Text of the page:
National Association of REALTORS®
Housing providers brought their case back to court Wednesday after the Centers for Disease Control and Prevention (CDC) extended the eviction moratorium through October 3.
The Alabama and Georgia associations of REALTORS® filed an emergency motion Wednesday night with Judge Dabney Friedrich of the U.S. District Court for the District of Columbia, asking her to enforce the U.S. Supreme Court’s recent order that the CDC could not extend the moratorium without new legislation.
The state associations, with NAR’s help, brought a lawsuit in the fall of 2020 challenging the CDC’s authority to impose a blanket ban on evictions. Friedrich ruled with housing providers but put her ruling on hold pending an ongoing appeal, which kept the moratorium in place.
Housing providers then asked the D.C Circuit Court to lift the stay, and after being denied that request, petitioned the U.S. Supreme Court to intervene and end the ban immediately. On June 29, a majority of the Supreme Court indicated the CDC lacked authority to implement a national eviction moratorium. The high court allowed the ban to expire at the end of July but stated that any further extension would need Congressional authorization.
A Partial Ban
The latest order from the CDC bans evictions in areas where COVID-19 cases are rising, a move estimated to cover 90% of the population.
Supporters of the extension acknowledged Tuesday it would likely face more legal battles.
“About half of all housing providers are mom-and-pop operators, and without rental income, they cannot pay their own bills or maintain their properties,” says NAR President Charlie Oppler, a broker-owner from New Jersey. “NAR has always advocated the best solution for all parties was rental assistance paid directly to housing providers to cover the rent and utilities of any vulnerable tenants during the pandemic. No housing provider wants to evict a tenant and considers it only as a last resort.”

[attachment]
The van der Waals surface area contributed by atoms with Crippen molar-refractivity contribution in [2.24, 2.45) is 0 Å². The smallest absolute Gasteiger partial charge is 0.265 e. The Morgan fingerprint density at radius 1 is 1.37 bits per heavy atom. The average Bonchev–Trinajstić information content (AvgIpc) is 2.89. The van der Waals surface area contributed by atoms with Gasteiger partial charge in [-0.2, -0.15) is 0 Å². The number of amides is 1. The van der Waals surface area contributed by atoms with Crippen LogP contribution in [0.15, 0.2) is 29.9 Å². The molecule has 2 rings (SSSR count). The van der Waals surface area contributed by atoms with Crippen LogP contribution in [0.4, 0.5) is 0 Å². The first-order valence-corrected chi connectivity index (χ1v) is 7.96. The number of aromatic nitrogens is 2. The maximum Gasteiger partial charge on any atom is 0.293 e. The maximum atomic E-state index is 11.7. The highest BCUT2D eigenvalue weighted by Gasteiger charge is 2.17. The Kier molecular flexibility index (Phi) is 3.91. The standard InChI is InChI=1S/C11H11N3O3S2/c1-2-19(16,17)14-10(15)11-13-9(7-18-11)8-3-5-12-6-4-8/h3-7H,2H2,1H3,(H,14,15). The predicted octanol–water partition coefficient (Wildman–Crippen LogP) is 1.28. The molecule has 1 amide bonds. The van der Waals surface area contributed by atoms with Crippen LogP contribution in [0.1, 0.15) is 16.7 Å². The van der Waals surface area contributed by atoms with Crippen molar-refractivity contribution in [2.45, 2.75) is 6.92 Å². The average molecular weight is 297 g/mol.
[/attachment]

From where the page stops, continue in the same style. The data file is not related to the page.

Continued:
Getting Out Allocated Assistance
Rental assistance is now available in every state to cover up to a year-and-a-half of back and future bills.
“We should direct our energy toward the swift implementation of rental assistance,” Oppler continues. “We do not need more uncertainty for tenants or housing providers.”
The Consumer Financial Protection Bureau announced a new online tool where renters and housing providers who continue to face pandemic-related financial hardships can locate and apply for payment assistance for rent, utilities, and other expenses. The new Rental Assistance Finder, at consumerfinance.gov/renthelp, can guide housing providers and renters to aid programs in their area.
NAR also offers a webpage devoted to information for its members, including links to emergency rental assistance programs, government resources, and more.